CNET News Video
A sneak peek at the Pulse smart penThe digital pen company aims to succeed where others have failed. CNET News.com's Ina Fried gets a sneak peek at the Pulse smart pen from Livescribe CEO Jim Margraff.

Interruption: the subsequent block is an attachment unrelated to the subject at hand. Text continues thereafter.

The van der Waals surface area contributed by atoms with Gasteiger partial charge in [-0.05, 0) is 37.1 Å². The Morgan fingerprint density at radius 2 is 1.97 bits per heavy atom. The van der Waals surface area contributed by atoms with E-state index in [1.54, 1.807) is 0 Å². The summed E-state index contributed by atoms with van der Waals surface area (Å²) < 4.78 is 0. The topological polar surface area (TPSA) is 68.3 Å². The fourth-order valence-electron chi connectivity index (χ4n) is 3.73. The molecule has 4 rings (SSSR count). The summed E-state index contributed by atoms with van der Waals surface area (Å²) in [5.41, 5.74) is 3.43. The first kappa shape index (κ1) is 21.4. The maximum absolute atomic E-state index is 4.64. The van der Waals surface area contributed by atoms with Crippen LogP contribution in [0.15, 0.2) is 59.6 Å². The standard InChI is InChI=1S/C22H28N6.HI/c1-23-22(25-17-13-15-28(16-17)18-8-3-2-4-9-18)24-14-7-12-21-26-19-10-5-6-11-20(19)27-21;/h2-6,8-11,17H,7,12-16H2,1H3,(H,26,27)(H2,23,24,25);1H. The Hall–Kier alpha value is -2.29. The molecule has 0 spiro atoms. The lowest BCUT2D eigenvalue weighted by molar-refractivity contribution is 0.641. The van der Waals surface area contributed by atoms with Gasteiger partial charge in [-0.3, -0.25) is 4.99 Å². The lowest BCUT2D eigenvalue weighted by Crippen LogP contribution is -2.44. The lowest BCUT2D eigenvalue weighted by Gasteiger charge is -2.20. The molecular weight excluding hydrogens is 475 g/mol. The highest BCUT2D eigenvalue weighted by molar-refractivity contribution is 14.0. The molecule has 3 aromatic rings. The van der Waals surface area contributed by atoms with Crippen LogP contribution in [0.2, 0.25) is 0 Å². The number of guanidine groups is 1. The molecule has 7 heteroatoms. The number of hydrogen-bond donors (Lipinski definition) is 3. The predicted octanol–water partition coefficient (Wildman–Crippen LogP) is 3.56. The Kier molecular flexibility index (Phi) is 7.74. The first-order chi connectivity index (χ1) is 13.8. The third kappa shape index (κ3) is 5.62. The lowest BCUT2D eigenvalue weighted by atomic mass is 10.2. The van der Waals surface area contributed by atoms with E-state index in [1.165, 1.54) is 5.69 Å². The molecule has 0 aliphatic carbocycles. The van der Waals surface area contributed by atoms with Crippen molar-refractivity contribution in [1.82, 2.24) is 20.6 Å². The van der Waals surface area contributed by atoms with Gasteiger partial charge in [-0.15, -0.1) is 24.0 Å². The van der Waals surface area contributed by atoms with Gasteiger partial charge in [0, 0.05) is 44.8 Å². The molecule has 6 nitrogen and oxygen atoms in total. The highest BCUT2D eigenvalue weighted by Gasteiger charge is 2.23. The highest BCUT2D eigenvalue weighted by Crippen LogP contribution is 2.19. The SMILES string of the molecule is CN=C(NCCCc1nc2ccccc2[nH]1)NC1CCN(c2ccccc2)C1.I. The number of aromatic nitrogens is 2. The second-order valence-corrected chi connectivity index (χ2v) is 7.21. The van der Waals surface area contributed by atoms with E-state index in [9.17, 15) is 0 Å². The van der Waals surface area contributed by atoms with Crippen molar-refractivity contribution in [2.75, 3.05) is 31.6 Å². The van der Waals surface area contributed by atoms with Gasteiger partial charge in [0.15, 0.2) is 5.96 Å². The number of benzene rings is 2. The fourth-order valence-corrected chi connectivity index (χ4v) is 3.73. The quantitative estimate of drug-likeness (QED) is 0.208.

[ Music ] ^M00:00:03 >> I'm Ina Fried with CNET News.com. I'm here with Jim Marggraff, the CEO of Livescribe. Livescribe first talked about its digital pen plans back at the D Conference last year. Now, you guys are closer to market -- unveiled the Pulse name and some more details about the product. Where are things at? >> Well, we're getting ready to launch our product. We'll be announcing this at the demo and demonstrating it amidst a number of high-tech products. At this point, we're actually doing a final, putting a final wraps on system integration for development of our software and preparing to bring it up. >> Obviously, we've seen a lot of digital pens before. Maybe show us how the Pulse is different than what we've seen in the past. >> Sure, sure. Well, this is Livescribe Pulse Smartpen. So, the category we're creating is called the Smartpen and what makes a Smartpen or a pen smart? It begins for us with basic modes of human communication: Reading, writing, speaking, listening. And if you look at a computer today, you look at what's the input and output mode that you have for a computer. You have -- you type to input, you speak occasionally to input information. And for output, you have a display and you have a speaker. So, we've taken a pen and we put it basically, we made it a computer. So, we have an OLED and organic [inaudible] display, which has 18 by 96 pixels, which is sufficient to show both text and also show a [inaudible] character sets, such as [inaudible] and other characters. If I go to the bottom of my notebook and at the notebook I have controls. So, I have recording controls and playback controls and they're identical on each page. >> So, in addition to a special pen, you're also using a special kind of paper. >> That's right. So, the paper is ordinary paper printed with microdots. >> One of the big applications here is note taking, and basically taking notes and combining some of the things that people have to do today when they take notes. How does that work? >> So, it starts with again, writing notes on paper. So, turn the pen on, you write notes, digitize it and captures it. If I just touch the Record at the bottom of the page, the pen now says, Recording. And it shows me it's recording. It will count: Four, five, six seconds, such as the time recorded and when I start to write on paper, if I write - one, Pulse. So, I write Pulse one, and at this point it's recording everything I hear and time stamping it, synchronizing it to that ink. If I now write two, so two -- we talked about the Pulse and the capabilities by the way, which are speaker, microphone, the display, lithium ion battery, an ARM 9 processor and 1 or 2-gigabytes of memory. If I move to two, which is our desktop software, this is part of our overall platform. They have the pen. I can then capture what I've recorded and written and upload it to my desktop. And three, for three hour write down web because the last piece of our whole system is the web software, which includes our store, includes our developer community and allows you to take all of you ink and audio that you've created and post it to our website. It's [inaudible] we offer for free to make that -- those ink and audio will be available to your friends. If I go back to it, I'll touch it and it will playback.... ^M00:03:08 [ Recording ] ^M00:03:12 >> Okay? So, it just starts playing back to the speaker inside what I've recorded and wherever I touch there's two, three and then records it. I'll plug in an external speaker, which could be a speaker or could be earbuds that are included with this and if I touch it now... ^M00:03:27 [ Recording ] ^M00:03:29 >> You'll hear the quality of the audio recorded. There's two and three. And as we offer this to architects, consultant, people in the medical profession, journalists, anyone at all that would like to say, "Wow! I've got a new medium." Paper based computing. >> So, I think the big question on folks mind is when am I going to be able to get this and how much is it gonna cost? >> So, we'll be shipping the product, we're announcing shortly and it will be -- shipments will begin in March and the price, we're pretty excited about, we'll have two versions. We have a 2-gigabyte model and a 1-gigabyte model. The 2-gigabyte model will store up to 200 hours of audio in the pen in addition to uploading and transferring it to your PC. The 1-gig stores 100 hours. The 2-gig is priced at $199 and the 1-gig will be $149 and the $149 - both models will include a docking cradle, into which you put your pen to transfer to the PC and also recharge your pen, lithium ion battery. Include a paper notebook, include a starter kit -- staring guide, a demo card and also include something I haven't mentioned which are some very special earbuds. >> A lot of people have used this underlying core technology from Anoto to do different types of digital pens. None of them have really, sort of broken out of the mold and become huge successes particularly in the digital note taking space. What makes you convinced that adding more intelligence into the pen will do the trick. >> I think digital pens that have been used to date are great input and capture devices. They capture information as you're writing it. What they capture is a stream of ink. What we need to capture by another level of value for a broader audience is a combination of ink and audio because at that point, I capture the ink and what was spoken as I was writing by being able to capture that and play it back and access it and search it, I have great power to solve some problems. ^M00:05:21 [ Music ]